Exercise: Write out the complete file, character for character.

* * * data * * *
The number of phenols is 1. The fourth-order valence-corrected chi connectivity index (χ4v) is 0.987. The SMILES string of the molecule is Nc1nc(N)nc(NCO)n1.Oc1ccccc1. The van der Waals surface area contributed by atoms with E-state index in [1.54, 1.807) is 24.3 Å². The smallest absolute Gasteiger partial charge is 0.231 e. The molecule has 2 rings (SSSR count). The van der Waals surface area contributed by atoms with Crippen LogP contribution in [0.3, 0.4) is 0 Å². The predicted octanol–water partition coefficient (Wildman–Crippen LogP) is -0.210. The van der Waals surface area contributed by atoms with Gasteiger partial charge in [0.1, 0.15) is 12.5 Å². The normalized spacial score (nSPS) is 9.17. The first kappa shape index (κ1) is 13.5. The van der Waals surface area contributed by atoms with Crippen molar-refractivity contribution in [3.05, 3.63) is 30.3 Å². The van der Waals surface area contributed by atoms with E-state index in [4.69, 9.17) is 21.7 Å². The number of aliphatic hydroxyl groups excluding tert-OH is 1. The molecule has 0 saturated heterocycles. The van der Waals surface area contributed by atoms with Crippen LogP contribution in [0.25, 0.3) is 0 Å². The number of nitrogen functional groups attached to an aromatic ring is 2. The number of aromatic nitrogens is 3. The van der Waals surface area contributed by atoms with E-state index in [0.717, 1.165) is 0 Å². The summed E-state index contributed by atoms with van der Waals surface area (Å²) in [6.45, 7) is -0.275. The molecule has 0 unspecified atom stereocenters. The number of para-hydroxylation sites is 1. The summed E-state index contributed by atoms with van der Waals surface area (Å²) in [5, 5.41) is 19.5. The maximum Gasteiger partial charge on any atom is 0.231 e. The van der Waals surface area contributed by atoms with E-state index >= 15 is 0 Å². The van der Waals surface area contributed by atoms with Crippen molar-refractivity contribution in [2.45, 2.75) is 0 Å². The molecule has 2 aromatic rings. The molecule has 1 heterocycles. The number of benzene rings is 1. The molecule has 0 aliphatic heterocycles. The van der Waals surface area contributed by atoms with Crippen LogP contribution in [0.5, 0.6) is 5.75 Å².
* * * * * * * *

The number of phenols is 1. The fourth-order valence-corrected chi connectivity index (χ4v) is 0.987. The SMILES string of the molecule is Nc1nc(N)nc(NCO)n1.Oc1ccccc1. The van der Waals surface area contributed by atoms with E-state index in [1.54, 1.807) is 24.3 Å². The smallest absolute Gasteiger partial charge is 0.231 e. The molecule has 2 rings (SSSR count). The van der Waals surface area contributed by atoms with Crippen LogP contribution in [0.3, 0.4) is 0 Å². The predicted octanol–water partition coefficient (Wildman–Crippen LogP) is -0.210. The van der Waals surface area contributed by atoms with Gasteiger partial charge in [0.1, 0.15) is 12.5 Å². The normalized spacial score (nSPS) is 9.17. The first kappa shape index (κ1) is 13.5. The van der Waals surface area contributed by atoms with Crippen molar-refractivity contribution in [3.05, 3.63) is 30.3 Å². The van der Waals surface area contributed by atoms with E-state index in [4.69, 9.17) is 21.7 Å². The number of aliphatic hydroxyl groups excluding tert-OH is 1. The molecule has 0 saturated heterocycles. The van der Waals surface area contributed by atoms with Crippen LogP contribution in [0.25, 0.3) is 0 Å². The number of nitrogen functional groups attached to an aromatic ring is 2. The number of aromatic nitrogens is 3. The van der Waals surface area contributed by atoms with E-state index in [0.717, 1.165) is 0 Å². The summed E-state index contributed by atoms with van der Waals surface area (Å²) in [6.45, 7) is -0.275. The molecule has 0 unspecified atom stereocenters. The number of para-hydroxylation sites is 1. The summed E-state index contributed by atoms with van der Waals surface area (Å²) in [5, 5.41) is 19.5. The maximum Gasteiger partial charge on any atom is 0.231 e. The van der Waals surface area contributed by atoms with E-state index >= 15 is 0 Å². The van der Waals surface area contributed by atoms with Crippen molar-refractivity contribution in [2.45, 2.75) is 0 Å². The molecule has 2 aromatic rings. The molecule has 1 heterocycles. The number of benzene rings is 1. The molecule has 0 aliphatic heterocycles. The van der Waals surface area contributed by atoms with Crippen LogP contribution in [0.5, 0.6) is 5.75 Å².